A change of tack

Having a professed strategy of building ‘a … world leadership position in … mail, express and logistics’ (my emphasis) in December 2005 TPG announced a volte face and that it was looking to dispose of its logistics business.  The explanation given was that TPG was ‘successful at designing, implementing and running delivery network businesses. This is our core competency, lies at the heart of our business going forward, and offers us a sustainable competitive advantage and very compelling growth opportunities’ and the company would ‘focus on networks’.  It is possible, though, that this self-perception was influenced by the recognition of the enormous cost of trying to build world leadership in three markets.  Even Deutsche Post, with all its financial might, failed to break into the US express market, despite pouring billions of Euros down the proverbial t.

The logistics business at that point had revenues of € 3.4 bn.  TPG would retain the freight management business (turnover about € 800 mn) and certain logistics activities such as spare parts logistics, where there was clear synergy with the express business.

To complete the story of the Dutch Post Office’s dalliance with business other than mail, in May 2011 the TNT Express business was demerged and the mail business was rebranded PostNL.  PostNL retained 29.9% of TNT’s equity.  TNT has had an unhappy time as an independent company and was of course the subject of a 2012 bid from UPS which was stopped by the EU.

The birth of Ceva

TNT’s logistics business was sold in August 2006 for € 1.5 bn to Apollo Management LP, a private equity fund.  In December of that year the business was rebranded as CEVA Logistics.

EGL logo

In August 2007 Apollo bought EGL, a US-based freight forwarder which had been founded in 1984 and was listed on NASDAQ, and combined it with the TNT logistics business in CEVA.

Next: how the new company looked, and how it performed.

Product mix of quoted logistics businesses

Journalists tend to lump logistics businesses together but these show a wide range of product mixes.  This note analyses the service offering mix of selected players by revenue from their latest interim statements.

We talk and write about logistics businesses in general but of course when we generalise we run the risk of obscuring details that distinguish between competitors.  One important trend over the last fifteen years or so has been consolidation of the industry (although it is still very fragmented) and the combination of what were separate contract logistics and freight forwarding businesses into conglomerates aiming to become soup-to-nuts supply chain service providers.  The structural models of the big players probably doesn’t help to bring these services together, but let’s look at that some other time.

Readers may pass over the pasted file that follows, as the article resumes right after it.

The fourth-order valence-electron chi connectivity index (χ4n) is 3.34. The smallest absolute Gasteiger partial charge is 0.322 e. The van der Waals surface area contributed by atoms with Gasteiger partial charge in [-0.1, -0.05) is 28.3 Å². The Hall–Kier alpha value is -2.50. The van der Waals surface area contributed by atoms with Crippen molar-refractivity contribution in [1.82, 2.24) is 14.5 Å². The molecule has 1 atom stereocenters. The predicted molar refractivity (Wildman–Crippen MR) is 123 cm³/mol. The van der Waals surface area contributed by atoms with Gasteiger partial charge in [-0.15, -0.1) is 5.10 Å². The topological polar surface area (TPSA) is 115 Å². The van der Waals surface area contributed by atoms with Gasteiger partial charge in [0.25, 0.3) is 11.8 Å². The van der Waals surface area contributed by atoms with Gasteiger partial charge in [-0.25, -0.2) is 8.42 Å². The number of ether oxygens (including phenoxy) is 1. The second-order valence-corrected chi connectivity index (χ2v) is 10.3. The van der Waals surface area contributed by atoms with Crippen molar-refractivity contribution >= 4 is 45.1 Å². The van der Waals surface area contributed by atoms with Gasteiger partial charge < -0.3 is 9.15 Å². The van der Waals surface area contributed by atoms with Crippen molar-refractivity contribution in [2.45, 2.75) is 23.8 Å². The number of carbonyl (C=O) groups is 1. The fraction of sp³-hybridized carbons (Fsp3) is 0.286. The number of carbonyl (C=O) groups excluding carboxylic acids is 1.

In the chart below I compare the proportions of our chosen sample of companies’ turnover which are reported in certain segments.  A clear problem is that although international and national accounting standards require segmental information, interpretation is often up to the boards of the companies and they are inconsistent.  For example:

  • Kuehne + Nagel shows Air-freight, Sea-freight, Overland and Contract Logistics.
  • DP-DHL naturally enough shows Mail (or as it is now called Post-eCommerce-Parcel) and Express, with Global Forwarding, Freight as a division plus Supply Chain.  They are good enough to disclose Freight (European road transportation) separately.  Similarly Williams-Lea is in Supply Chain but disclosed.
  • Expeditors shows customs brokerage, which no other of our sample does.  I have included that revenue in forwarding.
  • Panalpina discloses Air-freight, Sea-freight and Logistics.
  • Wincanton distinguishes between contract logistics and specialist businesses.

So ensuring comparability isn’t straightforward but I have done my best.  The major adjustment I have made is to exclude Mail and Express from the DP-DHL numbers.  These constituted 50% of the group’s turnover and masked the story in which I am most interested: the balance between contract logistics and freight forwarding.

For all companies other than Wincanton I have used the first-half 2014 published results.  For Wincanton the full year results to 31st March 2014 were the latest available.  I have also, where possible, excluded non-margin earning revenue such as duties.